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Oral Histories

The SFA oral history program documents life stories from the American South. Collecting these stories, we honor the people whose labor defines the region. If you would like to contribute to SFA’s oral history collections, please send your ideas for oral history along with your CV or Resume and a portfolio of prior oral history work to

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Sharon Grant Coakley, Linda Pinckney, Julie Grant, and Bobby Grant

Bertha's Kitchen

Albertha (Bertha) Grant never asked for much. Her children will tell you it was impossible to get her to spend money on herself (so they bought her a green Cadillac as a surprise for her 70th birthday). The things that mattered most to Bertha were her family, her church, and feeding people. Everyone loved her cooking; she wasn’t allowed to go to a beauty appointment without a plate for her hairstylist. After years of trying to convince Bertha to sell her food, Bobby Grant (Bertha’s oldest son) secretly converted two rooms of a motel into a kitchen for his mother. He wanted her to have something for herself: a business. He unveiled the surprise in 1981.

Bertha and her oldest daughter, Sharon Grant Coakley, opened Bertha’s Kitchen as a take-out operation. They moved a few blocks down since the restaurant opened, and the business is going strong. Customers line up outside before the doors open at 11. The same home-cooked meals are served: fried pork chops, turkey and rice, bread pudding, and Bertha’s signature lima beans, among many others. Her daughters—Sharon, Linda Pinckney, and Julie Grant—continue to run the business today. They haven’t changed a thing. In fact, the black chair that Bertha used to sit in remains in the same place in the kitchen today.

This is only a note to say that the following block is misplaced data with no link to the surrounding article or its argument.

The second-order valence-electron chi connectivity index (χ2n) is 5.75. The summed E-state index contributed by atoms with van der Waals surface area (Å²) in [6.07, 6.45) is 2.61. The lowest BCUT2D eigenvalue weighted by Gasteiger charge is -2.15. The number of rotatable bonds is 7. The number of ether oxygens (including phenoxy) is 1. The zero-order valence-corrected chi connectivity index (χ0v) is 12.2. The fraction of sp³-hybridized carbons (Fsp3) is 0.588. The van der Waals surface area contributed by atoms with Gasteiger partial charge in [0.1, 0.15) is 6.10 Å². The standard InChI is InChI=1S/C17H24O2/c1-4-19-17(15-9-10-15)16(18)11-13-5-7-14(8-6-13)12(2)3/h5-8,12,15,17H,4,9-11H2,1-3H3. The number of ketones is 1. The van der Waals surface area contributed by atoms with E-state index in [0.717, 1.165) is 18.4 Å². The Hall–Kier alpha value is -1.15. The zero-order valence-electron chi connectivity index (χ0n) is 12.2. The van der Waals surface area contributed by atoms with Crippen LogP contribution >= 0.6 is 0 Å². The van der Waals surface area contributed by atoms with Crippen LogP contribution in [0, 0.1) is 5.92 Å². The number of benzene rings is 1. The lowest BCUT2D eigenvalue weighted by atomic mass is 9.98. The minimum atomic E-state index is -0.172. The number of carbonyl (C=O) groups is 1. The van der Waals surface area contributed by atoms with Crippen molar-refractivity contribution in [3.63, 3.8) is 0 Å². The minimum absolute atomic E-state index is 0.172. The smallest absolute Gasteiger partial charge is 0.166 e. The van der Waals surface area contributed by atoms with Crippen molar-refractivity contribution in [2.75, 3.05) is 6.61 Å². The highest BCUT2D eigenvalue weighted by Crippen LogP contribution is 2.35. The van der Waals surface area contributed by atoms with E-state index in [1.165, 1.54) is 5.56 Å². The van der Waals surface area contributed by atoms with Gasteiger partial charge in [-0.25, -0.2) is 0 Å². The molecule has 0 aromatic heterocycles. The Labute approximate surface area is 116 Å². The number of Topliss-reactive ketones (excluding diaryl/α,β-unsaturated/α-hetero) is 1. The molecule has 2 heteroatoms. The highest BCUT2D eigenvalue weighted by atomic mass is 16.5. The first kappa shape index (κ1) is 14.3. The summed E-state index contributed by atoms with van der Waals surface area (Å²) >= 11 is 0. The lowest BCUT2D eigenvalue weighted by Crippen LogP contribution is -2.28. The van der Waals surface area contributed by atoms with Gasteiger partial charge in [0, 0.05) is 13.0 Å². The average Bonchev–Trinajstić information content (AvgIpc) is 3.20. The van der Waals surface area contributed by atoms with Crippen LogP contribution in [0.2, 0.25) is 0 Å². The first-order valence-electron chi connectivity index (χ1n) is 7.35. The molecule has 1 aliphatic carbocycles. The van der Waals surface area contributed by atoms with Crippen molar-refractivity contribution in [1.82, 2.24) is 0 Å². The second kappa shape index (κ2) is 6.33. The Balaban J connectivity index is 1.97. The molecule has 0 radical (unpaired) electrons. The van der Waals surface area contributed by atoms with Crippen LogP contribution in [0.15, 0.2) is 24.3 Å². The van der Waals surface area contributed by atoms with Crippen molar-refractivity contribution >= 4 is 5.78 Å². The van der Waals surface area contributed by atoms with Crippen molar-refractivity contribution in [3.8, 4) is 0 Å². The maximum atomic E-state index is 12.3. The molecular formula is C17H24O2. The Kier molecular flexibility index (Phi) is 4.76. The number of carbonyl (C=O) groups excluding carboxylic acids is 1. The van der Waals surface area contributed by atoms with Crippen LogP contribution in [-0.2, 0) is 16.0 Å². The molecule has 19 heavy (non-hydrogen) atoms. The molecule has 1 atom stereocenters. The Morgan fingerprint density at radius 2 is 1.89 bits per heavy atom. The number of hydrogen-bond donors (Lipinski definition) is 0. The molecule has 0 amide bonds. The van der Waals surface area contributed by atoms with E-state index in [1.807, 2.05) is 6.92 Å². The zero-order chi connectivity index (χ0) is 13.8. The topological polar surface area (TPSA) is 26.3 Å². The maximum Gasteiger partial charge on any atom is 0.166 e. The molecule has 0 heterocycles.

Bertha passed away in 2007. Almost 3,000 people attended her funeral. The procession closed down three counties, a testament to how many children consider her Mom.

This is Bertha Grant’s story as told by her children: Sharon Grant Coakley, Linda Pinckney, Julie Grant, and Bobby Grant.

Date of interview:

Sara Wood

Sara Wood

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The Southern Foodways Alliance drives a more progressive future by leading conversations that challenge existing constructs, shape perspectives, and foster meaningful discussions. We reconsider the past with research, scrutiny, and documentation.


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